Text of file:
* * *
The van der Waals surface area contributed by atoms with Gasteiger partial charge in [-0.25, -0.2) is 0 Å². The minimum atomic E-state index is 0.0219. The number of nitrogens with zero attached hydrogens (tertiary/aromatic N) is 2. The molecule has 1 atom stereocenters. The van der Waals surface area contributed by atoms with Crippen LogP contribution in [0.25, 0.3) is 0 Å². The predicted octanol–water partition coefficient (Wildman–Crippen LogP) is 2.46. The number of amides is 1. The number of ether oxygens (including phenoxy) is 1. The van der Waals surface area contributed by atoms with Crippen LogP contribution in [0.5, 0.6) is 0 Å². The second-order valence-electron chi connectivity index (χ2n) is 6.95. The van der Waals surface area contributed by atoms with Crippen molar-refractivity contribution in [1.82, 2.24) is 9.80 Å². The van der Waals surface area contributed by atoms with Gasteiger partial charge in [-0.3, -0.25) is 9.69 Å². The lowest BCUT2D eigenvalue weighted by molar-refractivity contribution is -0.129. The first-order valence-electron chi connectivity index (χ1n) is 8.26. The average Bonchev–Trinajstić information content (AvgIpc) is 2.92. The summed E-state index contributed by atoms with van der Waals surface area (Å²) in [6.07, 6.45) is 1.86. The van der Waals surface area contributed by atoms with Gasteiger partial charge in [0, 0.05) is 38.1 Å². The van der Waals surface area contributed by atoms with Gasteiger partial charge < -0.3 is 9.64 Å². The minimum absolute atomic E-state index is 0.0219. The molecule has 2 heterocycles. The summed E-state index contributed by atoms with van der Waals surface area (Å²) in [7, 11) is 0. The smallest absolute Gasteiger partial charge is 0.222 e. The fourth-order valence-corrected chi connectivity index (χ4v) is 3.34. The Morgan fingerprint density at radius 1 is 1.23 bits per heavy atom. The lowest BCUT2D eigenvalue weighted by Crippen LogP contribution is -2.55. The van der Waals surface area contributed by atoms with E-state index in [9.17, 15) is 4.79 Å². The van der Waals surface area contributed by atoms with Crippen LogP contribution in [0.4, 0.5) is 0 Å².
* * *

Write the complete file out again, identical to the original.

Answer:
The van der Waals surface area contributed by atoms with Gasteiger partial charge in [-0.25, -0.2) is 0 Å². The minimum atomic E-state index is 0.0219. The number of nitrogens with zero attached hydrogens (tertiary/aromatic N) is 2. The molecule has 1 atom stereocenters. The van der Waals surface area contributed by atoms with Crippen LogP contribution in [0.25, 0.3) is 0 Å². The predicted octanol–water partition coefficient (Wildman–Crippen LogP) is 2.46. The number of amides is 1. The number of ether oxygens (including phenoxy) is 1. The van der Waals surface area contributed by atoms with Crippen LogP contribution in [0.5, 0.6) is 0 Å². The second-order valence-electron chi connectivity index (χ2n) is 6.95. The van der Waals surface area contributed by atoms with Crippen molar-refractivity contribution in [1.82, 2.24) is 9.80 Å². The van der Waals surface area contributed by atoms with Gasteiger partial charge in [-0.3, -0.25) is 9.69 Å². The lowest BCUT2D eigenvalue weighted by molar-refractivity contribution is -0.129. The first-order valence-electron chi connectivity index (χ1n) is 8.26. The average Bonchev–Trinajstić information content (AvgIpc) is 2.92. The summed E-state index contributed by atoms with van der Waals surface area (Å²) in [6.07, 6.45) is 1.86. The van der Waals surface area contributed by atoms with Gasteiger partial charge in [0, 0.05) is 38.1 Å². The van der Waals surface area contributed by atoms with Gasteiger partial charge < -0.3 is 9.64 Å². The minimum absolute atomic E-state index is 0.0219. The molecule has 2 heterocycles. The summed E-state index contributed by atoms with van der Waals surface area (Å²) in [7, 11) is 0. The smallest absolute Gasteiger partial charge is 0.222 e. The fourth-order valence-corrected chi connectivity index (χ4v) is 3.34. The Morgan fingerprint density at radius 1 is 1.23 bits per heavy atom. The lowest BCUT2D eigenvalue weighted by Crippen LogP contribution is -2.55. The van der Waals surface area contributed by atoms with E-state index in [9.17, 15) is 4.79 Å². The van der Waals surface area contributed by atoms with Crippen LogP contribution in [0.4, 0.5) is 0 Å².